Closing the infrastructure gap is critical to the success of the AfCFTA

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the herald

Prosper Ndlovu in GABORONE, Botswanaa

Chairman and Chairman of AFREXIMBANK, Prof. Benedict Oramah, said urgent steps must be taken to build adequate infrastructure that supports the successful implementation of the African Continental Free Trade Area (AfCFTA) agreement. .

As the continent moves towards an integrated free trade market under the landmark agreement, which came into force early last year and was ratified by Zimbabwe and several regional peers, the need to strengthening infrastructure development was highlighted as a key catalyst for trade. competitiveness.

Academic studies and experts agree that major infrastructure such as roads, aviation, rail, energy and information and communication technologies, among others, plays a vital role in improving the development and promotion of sustainable trade, as well as in reducing trade deficits.

Speaking at the Botswana Global Expo, which ends here today with around 30 Zimbabwean companies attending, Prof Oramah said lack of adequate infrastructure would be a major impediment to achieving the desired gains quickly. of the AfCFTA.

Pushing the boundaries of industrialization, he said, was essential for Africa’s transformation with a focus on harnessing trade and investment opportunities.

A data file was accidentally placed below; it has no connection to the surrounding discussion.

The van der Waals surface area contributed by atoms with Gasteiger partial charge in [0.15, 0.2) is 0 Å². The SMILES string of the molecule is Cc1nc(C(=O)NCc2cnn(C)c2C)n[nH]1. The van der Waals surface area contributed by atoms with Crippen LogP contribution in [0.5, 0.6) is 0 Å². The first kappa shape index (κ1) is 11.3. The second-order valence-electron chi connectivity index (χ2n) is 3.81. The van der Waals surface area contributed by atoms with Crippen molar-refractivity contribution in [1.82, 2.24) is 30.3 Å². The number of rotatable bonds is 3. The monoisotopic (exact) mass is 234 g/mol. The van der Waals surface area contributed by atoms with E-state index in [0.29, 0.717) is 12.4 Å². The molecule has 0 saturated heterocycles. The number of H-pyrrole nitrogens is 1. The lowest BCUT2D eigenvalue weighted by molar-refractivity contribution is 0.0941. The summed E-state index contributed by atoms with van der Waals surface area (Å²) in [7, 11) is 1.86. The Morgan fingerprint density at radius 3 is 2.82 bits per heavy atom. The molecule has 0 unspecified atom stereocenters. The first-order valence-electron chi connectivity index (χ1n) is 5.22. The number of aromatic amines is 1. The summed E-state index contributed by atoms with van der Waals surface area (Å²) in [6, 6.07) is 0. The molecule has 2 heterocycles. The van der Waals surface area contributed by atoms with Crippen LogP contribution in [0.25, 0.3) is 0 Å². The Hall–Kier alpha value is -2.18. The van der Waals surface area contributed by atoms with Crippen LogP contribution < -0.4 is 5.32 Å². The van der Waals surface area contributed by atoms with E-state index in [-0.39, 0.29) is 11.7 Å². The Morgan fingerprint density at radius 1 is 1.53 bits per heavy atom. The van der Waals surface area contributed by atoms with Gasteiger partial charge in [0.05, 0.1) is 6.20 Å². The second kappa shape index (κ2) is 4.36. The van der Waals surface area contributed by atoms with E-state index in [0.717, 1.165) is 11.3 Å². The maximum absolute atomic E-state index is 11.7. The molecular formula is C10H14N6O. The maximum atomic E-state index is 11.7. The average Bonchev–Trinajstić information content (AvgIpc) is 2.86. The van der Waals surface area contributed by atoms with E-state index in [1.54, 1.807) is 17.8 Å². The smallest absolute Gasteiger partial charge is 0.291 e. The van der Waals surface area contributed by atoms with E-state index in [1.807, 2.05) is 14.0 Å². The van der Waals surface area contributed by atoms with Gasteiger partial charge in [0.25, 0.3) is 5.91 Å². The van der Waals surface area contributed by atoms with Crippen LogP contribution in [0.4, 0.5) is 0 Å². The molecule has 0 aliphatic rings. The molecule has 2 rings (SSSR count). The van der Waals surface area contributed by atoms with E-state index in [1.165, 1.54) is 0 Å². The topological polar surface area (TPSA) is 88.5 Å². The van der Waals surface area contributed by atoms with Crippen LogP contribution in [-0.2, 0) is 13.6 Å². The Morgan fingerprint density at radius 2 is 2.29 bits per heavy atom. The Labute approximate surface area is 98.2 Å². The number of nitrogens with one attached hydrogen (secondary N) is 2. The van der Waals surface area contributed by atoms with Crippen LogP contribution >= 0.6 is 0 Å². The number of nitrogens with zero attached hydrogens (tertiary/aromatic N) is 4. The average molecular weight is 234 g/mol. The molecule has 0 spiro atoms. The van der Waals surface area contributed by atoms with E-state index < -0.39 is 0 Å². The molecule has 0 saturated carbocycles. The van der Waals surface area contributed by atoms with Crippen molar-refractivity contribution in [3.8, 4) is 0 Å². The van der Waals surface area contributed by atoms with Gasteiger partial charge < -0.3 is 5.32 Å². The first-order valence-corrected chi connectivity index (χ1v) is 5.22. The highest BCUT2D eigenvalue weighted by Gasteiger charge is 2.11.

This also includes building adequate infrastructure capacity that supports the continent’s product quality standards and certification.

“In the context of the African Continental Free Trade Area, we need to invest more in building trade,” Professor Oramah said.

“The lack of infrastructure is the biggest constraint as well as the problem of access to information.”

Although home to key industrial raw materials, he said it was discouraging that Africa was still dependent on imports for most finished products, including fertilizers, and because of this the continent has been exposed to geopolitical complications such as the Russian-Ukrainian war.

Professor Oramah said it was ironic that Africa was inclined to trade more of its primary commodities mainly with foreign markets at a time when intra-African trade remained weak, hovering below 20% on average.

He said these patterns were a legacy of colonization, which molded African economies to serve Western interests, adding that this must be corrected through the AfCFTA.

“It is these barriers that we need to break down in order to improve our economic situation as a continent and AfreximBank is committed to supporting the growth of intra-African trade,” Professor Oramah said.

“In doing so, we seek to increase the intra-regional rate from around 16% to at least 25%.”

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